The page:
Editor’s note: On this last day of (officially) celebrating Black history, we’re turning our attention to Black Futures and what that can look like. So we asked our essayist: What would a future without food scarcity look like?
When I moved to Memphis in 2014, there was a common refrain among people who talked to me about the local food system: Memphis is simultaneously the hungriest city and one of the most obese cities in the U.S.
Some will see both of these issues as individual moral failures, despite decades of research indicating discriminatory practices espoused by corporate food chains, particularly when it comes to access in Black and brown neighborhoods.
People are hungry because they have failed to provide for themselves or their families, some say. Obesity is a symptom of a lack of self-control. And still, others will see it as a paternalistic opportunity to correct Black people’s consumption. They don’t know any better. We should just teach them how to eat less junk and more healthy foods.
But I see it as an opportunity to reimagine abundance. In his book, “Freedom Dreams,” historian Dr. Robin D.G. Kelley writes, “a map to the new world is in the imagination.” There is no shortage of imagination among people in power who don’t choose to wield it for good. Every system of oppression and every decision to design a city in service to wealth and whiteness began in someone’s imagination. So, too, do our attempts to create a world with abundance at its center.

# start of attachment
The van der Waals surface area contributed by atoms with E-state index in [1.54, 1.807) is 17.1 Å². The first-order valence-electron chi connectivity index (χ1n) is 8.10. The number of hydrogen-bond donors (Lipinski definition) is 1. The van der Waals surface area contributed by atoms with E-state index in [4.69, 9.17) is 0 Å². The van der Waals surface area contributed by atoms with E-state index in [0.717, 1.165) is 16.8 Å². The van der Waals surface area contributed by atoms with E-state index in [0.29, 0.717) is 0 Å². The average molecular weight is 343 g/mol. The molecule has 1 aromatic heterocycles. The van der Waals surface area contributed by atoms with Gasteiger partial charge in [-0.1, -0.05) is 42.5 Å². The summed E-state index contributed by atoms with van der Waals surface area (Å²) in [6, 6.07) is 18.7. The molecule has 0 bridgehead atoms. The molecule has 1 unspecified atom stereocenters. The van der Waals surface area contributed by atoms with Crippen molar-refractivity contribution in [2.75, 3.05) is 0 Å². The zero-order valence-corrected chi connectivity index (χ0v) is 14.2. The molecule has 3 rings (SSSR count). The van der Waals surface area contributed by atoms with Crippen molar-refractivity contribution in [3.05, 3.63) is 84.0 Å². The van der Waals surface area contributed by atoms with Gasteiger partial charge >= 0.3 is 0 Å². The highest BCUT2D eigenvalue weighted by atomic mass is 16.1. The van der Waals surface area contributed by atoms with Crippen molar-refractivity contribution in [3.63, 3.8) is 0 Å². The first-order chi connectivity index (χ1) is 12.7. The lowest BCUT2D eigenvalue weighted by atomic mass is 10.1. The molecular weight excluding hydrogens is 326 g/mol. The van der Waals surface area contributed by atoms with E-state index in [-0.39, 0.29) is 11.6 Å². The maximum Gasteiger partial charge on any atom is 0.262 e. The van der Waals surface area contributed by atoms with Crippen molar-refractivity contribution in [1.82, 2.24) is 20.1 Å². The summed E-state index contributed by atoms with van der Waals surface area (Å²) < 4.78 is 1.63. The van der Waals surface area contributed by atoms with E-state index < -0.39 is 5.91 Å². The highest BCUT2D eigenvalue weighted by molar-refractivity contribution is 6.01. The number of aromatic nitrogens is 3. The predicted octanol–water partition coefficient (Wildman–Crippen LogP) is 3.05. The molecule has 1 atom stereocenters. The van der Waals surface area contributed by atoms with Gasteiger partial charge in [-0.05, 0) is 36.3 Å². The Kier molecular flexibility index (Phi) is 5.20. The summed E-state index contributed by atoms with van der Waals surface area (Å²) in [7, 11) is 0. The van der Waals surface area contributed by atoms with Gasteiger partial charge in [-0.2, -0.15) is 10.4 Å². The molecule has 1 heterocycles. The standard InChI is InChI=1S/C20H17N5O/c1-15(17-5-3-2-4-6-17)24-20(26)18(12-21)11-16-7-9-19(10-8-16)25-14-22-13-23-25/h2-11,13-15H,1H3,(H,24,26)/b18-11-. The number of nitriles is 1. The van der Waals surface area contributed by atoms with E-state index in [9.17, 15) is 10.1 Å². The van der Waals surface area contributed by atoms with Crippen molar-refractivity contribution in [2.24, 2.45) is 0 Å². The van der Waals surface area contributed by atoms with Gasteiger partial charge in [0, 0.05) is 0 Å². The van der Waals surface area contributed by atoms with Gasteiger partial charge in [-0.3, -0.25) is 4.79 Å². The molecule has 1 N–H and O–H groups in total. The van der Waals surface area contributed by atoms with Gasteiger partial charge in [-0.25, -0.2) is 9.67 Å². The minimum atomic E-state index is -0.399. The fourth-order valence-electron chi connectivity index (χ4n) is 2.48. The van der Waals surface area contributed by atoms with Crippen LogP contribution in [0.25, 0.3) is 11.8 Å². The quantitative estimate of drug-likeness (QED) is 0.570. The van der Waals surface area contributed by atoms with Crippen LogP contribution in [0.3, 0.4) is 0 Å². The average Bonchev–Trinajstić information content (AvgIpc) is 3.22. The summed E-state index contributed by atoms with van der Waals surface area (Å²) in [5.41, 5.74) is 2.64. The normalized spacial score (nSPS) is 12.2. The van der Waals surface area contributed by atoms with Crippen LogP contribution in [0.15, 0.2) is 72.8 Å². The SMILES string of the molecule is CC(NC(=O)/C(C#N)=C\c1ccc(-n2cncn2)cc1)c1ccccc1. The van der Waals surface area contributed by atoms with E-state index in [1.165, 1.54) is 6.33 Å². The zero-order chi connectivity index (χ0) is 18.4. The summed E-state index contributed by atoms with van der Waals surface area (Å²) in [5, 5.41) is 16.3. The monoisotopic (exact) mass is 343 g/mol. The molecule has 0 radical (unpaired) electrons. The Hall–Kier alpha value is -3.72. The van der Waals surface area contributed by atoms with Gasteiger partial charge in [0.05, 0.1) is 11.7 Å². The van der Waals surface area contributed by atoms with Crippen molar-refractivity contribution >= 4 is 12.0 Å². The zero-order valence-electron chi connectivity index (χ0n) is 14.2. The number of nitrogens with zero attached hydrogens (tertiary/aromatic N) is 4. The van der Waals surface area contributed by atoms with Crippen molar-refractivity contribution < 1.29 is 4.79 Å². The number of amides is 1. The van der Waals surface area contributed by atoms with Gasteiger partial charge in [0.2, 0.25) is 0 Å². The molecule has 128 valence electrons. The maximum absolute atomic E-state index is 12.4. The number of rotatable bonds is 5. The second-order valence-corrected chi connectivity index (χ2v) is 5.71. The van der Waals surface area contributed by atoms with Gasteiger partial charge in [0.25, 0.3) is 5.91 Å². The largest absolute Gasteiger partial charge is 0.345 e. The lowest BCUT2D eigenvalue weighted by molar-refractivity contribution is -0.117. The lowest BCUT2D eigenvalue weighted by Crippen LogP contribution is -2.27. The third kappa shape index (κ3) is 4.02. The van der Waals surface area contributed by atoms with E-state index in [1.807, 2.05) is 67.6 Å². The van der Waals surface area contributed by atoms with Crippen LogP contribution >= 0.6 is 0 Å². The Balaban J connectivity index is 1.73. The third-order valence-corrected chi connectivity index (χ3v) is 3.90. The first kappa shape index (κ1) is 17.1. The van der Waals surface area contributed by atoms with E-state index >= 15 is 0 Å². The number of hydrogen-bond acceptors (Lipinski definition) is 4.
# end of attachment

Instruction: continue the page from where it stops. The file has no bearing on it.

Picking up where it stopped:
During the uprisings after Freddie Gray’s 2015 death in Baltimore police custody, Rev. Dr. Heber Brown III leaned into his imagination. Stores and schools were shut down, and people called Pleasant Hope Baptist Church for food. Brown was not ignorant of the dire impact of food insecurity in Baltimore. In 2010, he and his congregation began a vegetable garden on the church’s property. So, by the time calls started rolling in, he saw a solution: mobilize churches to get food to people as quickly as possible.
Vans from all along the I-95 corridor delivered food to Pleasant Hope and turned their church into a distribution center. “When city services backed up off the black community,” Brown is quoted as saying, “I saw an opportunity for the church to lean in.”
That same year, Brown started the Black Church Food Security Network with a mission to mobilize Black churches to co-create sustainable food systems across the U.S. The Network works within a tradition that is not unfamiliar to Black folks: in the face of corporate and state neglect, we imagine otherwise.
I evoke Freddie Gray and Brown’s work here because I am thinking heavily of Tyre Nichols and the impact his killing has on Memphis and beyond. It is a similar moment to that which activated Brown’s work. In moments like this, we recognize that the failures to protect Black life are built into the systems that we’re taught are supposed to keep us safe and nourished. We see with clear eyes that the same cities and neighborhoods that are overpoliced are the same that disproportionately experience hunger. I have wondered what stores in Memphis have boarded or closed their doors out of fear of property damage. But I have also wondered: What are Memphians imagining? How will the sadness, rage and exasperation be channeled?